Can their love last forever?
The love affair between the art world and luxury brands has dominated the decade, but the romance may be cooling
By Charlotte Burns. TAN2, Issue 241, December 2012
Published online: 11 December 2012
Have there ever been better bedfellows than art and luxury? Both are based on the sale of objects that have little inherent use or value, but which retail at high prices. For both, branding is vital. They both rely on the wealth of the world’s richest to propel profits at the top end, and on the middle classes for their bread-and-butter business. But this “did not mean historically that the two were connected in practice,” says the Dutch economist Olav Velthuis. “What is new is the strong overlap not just in terms of logic, but in terms of the people involved.”
The traffic between the two ranges from brands that support museum shows or art fairs to those that commission artists or simply pay for parties. More critical yet is the influence on the art world of powerful magnates such as François Pinault and Bernard Arnault, the heads of luxury conglomerates PPR and LVMH respectively. The two worlds became particularly close during the last boom.
“You can’t talk about art in the 2000s without mentioning bling, and luxury is at the heart of that. Artists, as much as everyone else, wanted to be in a private jet,” says Gregor Muir, the director of London’s Institute of Contemporary Arts. Million dollar sales of contemporary and Modern art garnered international press attention. Meanwhile, artists, dealers and auction houses took the Warholian notion of art as business and pushed the boundaries of what it means to be a brand, reaching an apotheosis with Damien Hirst’s 2008 auction, “Beautiful Inside My Head Forever”, at Sotheby’s, London, for which the artist consigned work directly. The sale took place shortly after Louis Vuitton set up shop inside public institutions including the Los Angeles Museum of Contemporary Art and the Brooklyn Museum as part of an exhibition dedicated to the artist Takashi Murakami, whose previous collaboration with the brand resulted in a range of very expensive handbags. Moneymaking became a form of art.
The excess has not abated with the recession because there are more super-rich than ever, and they have more money. The distribution of wealth has shifted upwards since 2008—the number of high-net-worth individuals (defined as those who have at least $1m in divestible assets) reached its highest level last year of 11 million people, holding an estimated $42 trillion, according to a report by Capgemini/RBC Wealth Management. “Contemporary art and luxury goods have been united in the lifestyles of a new economic elite,” Velthuis says.
The locations of the elite are changing, as are their spending habits. Those in newly rich nations spend more on luxury goods such as wine, watches, cars and art than the wealthy in the West. A survey of 2,000 of the world’s mega-rich by Barclays Wealth found that 18% of respondents in the United Arab Emirates held their wealth in these goods, as did 17% of Chinese and Saudi Arabians and 15% of Brazilians, compared with 9% of Americans. “As new money comes in, the connection between art and luxury will become closer,” says Tim Etchells, the co-founder of the Art HK fair and the new contemporary and Modern art fair, Art13 London.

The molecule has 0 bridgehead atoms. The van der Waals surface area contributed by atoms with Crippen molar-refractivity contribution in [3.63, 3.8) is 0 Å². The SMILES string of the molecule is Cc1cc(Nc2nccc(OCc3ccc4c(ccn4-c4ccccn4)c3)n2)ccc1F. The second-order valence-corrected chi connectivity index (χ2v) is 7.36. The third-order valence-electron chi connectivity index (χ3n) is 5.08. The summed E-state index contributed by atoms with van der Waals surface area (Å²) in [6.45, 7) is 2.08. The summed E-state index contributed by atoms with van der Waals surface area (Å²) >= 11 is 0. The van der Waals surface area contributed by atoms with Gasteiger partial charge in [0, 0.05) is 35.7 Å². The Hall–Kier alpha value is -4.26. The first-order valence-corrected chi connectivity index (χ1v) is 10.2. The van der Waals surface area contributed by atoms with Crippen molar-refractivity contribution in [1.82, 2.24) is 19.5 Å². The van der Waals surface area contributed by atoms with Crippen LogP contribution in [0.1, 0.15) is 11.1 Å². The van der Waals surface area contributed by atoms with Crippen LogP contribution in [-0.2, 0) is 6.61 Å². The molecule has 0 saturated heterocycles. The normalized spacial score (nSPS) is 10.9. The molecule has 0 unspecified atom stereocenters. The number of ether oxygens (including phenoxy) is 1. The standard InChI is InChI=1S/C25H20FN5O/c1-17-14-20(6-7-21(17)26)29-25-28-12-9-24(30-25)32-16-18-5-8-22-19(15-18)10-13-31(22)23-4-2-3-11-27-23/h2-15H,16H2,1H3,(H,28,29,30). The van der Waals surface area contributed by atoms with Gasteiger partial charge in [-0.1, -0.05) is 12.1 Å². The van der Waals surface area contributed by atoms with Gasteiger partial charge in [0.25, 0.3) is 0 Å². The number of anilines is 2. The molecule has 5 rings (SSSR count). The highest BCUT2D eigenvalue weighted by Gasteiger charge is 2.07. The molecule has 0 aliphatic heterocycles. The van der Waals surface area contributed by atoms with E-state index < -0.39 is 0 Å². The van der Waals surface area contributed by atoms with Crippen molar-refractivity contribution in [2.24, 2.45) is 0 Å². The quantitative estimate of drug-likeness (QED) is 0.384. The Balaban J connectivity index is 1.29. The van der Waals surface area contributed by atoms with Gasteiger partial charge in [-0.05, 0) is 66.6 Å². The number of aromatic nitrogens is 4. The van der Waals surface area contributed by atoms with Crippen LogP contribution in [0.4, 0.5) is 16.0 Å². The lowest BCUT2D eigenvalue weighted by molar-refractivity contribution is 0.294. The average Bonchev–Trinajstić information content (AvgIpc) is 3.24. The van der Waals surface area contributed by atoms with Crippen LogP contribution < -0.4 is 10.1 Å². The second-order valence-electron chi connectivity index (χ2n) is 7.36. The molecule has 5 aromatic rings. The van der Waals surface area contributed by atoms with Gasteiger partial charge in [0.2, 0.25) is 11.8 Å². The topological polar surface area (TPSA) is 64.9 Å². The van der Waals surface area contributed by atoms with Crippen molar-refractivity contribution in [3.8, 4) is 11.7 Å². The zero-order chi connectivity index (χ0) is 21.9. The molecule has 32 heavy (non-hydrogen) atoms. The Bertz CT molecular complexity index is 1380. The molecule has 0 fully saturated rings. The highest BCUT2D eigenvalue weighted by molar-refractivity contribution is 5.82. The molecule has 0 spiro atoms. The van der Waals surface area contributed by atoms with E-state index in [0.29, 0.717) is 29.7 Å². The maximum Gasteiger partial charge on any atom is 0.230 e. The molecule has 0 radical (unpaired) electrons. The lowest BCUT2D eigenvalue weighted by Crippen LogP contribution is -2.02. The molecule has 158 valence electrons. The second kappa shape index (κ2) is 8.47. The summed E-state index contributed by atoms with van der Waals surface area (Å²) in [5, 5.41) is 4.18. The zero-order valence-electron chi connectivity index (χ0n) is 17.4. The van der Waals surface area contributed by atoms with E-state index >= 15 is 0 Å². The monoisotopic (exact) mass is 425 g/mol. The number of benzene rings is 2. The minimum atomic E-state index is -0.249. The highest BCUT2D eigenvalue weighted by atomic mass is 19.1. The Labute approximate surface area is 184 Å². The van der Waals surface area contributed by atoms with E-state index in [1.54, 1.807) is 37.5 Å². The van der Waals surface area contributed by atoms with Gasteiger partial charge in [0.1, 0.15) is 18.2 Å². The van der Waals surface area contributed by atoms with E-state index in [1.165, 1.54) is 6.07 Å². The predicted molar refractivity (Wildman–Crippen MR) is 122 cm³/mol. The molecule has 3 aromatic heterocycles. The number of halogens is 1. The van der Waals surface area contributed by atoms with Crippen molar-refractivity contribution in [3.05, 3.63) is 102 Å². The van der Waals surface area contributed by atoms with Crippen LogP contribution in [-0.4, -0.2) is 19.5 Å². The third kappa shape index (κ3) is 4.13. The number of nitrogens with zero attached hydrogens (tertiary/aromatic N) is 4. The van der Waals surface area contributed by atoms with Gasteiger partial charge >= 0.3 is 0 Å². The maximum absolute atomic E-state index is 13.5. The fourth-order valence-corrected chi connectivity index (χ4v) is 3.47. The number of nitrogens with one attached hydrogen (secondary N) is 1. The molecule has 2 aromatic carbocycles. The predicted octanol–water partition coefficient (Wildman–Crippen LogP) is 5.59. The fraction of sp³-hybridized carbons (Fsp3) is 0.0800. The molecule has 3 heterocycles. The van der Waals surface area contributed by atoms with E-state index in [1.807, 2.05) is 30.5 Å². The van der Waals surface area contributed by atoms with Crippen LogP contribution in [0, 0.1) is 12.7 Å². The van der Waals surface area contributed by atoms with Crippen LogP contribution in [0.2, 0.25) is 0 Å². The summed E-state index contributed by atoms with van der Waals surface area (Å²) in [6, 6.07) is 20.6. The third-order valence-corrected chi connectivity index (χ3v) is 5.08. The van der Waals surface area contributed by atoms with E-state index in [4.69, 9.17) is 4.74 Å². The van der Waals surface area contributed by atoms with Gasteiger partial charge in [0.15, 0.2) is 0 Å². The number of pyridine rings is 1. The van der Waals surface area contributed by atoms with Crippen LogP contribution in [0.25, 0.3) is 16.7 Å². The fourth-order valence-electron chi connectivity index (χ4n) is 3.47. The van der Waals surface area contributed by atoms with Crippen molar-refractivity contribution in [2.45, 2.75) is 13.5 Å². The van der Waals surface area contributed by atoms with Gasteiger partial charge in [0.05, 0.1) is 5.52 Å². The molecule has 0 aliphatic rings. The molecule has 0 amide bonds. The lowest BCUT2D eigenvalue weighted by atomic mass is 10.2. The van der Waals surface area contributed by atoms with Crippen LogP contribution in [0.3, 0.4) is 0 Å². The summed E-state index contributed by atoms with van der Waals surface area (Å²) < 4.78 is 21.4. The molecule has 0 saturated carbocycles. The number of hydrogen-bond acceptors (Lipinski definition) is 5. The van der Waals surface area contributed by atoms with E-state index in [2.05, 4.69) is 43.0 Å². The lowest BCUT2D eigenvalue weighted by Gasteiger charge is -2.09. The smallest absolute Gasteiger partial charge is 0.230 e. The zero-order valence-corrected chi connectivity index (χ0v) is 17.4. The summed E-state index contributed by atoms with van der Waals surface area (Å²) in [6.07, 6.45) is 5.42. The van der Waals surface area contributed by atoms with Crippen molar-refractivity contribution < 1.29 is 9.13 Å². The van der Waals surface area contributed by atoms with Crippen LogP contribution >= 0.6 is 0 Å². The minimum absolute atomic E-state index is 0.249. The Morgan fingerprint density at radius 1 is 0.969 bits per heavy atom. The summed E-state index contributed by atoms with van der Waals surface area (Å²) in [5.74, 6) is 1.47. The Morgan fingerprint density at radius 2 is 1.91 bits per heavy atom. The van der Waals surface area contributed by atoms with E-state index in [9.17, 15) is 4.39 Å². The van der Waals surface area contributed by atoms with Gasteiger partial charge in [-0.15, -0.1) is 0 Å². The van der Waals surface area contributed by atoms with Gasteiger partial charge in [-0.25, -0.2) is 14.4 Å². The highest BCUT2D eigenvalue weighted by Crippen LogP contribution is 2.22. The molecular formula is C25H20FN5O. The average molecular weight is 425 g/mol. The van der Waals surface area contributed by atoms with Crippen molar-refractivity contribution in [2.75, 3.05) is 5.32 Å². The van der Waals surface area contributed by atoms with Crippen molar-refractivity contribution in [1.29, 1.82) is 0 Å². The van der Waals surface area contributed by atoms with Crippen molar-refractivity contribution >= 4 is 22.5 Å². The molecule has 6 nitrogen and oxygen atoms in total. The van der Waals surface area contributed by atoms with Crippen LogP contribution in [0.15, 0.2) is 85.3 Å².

“Luxury goods have followed high-end art because that’s where the wealthy individuals are,” says the economist Don Thompson. The backing provided by luxury brands to public institutions has filled the crevasse caused by government cuts, while the art market has increasingly taken on the branding characteristics of the luxury business.
“I wish I was in luxury goods because then I could just call the factory and say, ‘I need 10,000 more of whatever.’ But I can’t—because then it’s not art, it’s something else,” said dealer Larry Gagosian in a recent interview with The Wall Street Journal. Nonetheless, the prolific production of some artists within Gagosian’s stable suggests more parallels than the dealer admits. Indeed, his gallery model resembles a high-end fashion house, with 12 branches across the globe, as well as several “pop-up” spaces.
However, a chill is spreading through the luxury sector as major brands announce price warnings. Burberry lost $1bn, or 20%, of its stock value in September. Mulberry shares fell sharply last month after the company announced a profit warning. Both companies blamed this, in part, on slowing demand in China, which has been a driver of growth in the art market, too. Burberry’s finance director, Stacey Cartwright, says there has been a decline of so-called “aspirational” middle class shoppers. She blames the company’s shrinking margins on this erosion. The art trade should take note. While the top end of the market is not much affected by the woes of the middle class, a healthy mid-section is vital for long-term health.
Robert Storr, the dean of the Yale University School of Art, also sounds a note of caution. “Artists who consider marketing themselves should think twice. Warhol had an instinctive grasp of just how to play the game and played it with genius. Lesser talents may, in the short term, laugh all the way to be the bank. But in the long term they may wake from their pipe dreams of fame and fortune as ‘period’ laughingstocks while their work floods the flea market.”
To read more from the Art & Luxury focus in our December issue, pick up a copy on newsstands or subscribe to our digital or print editions.
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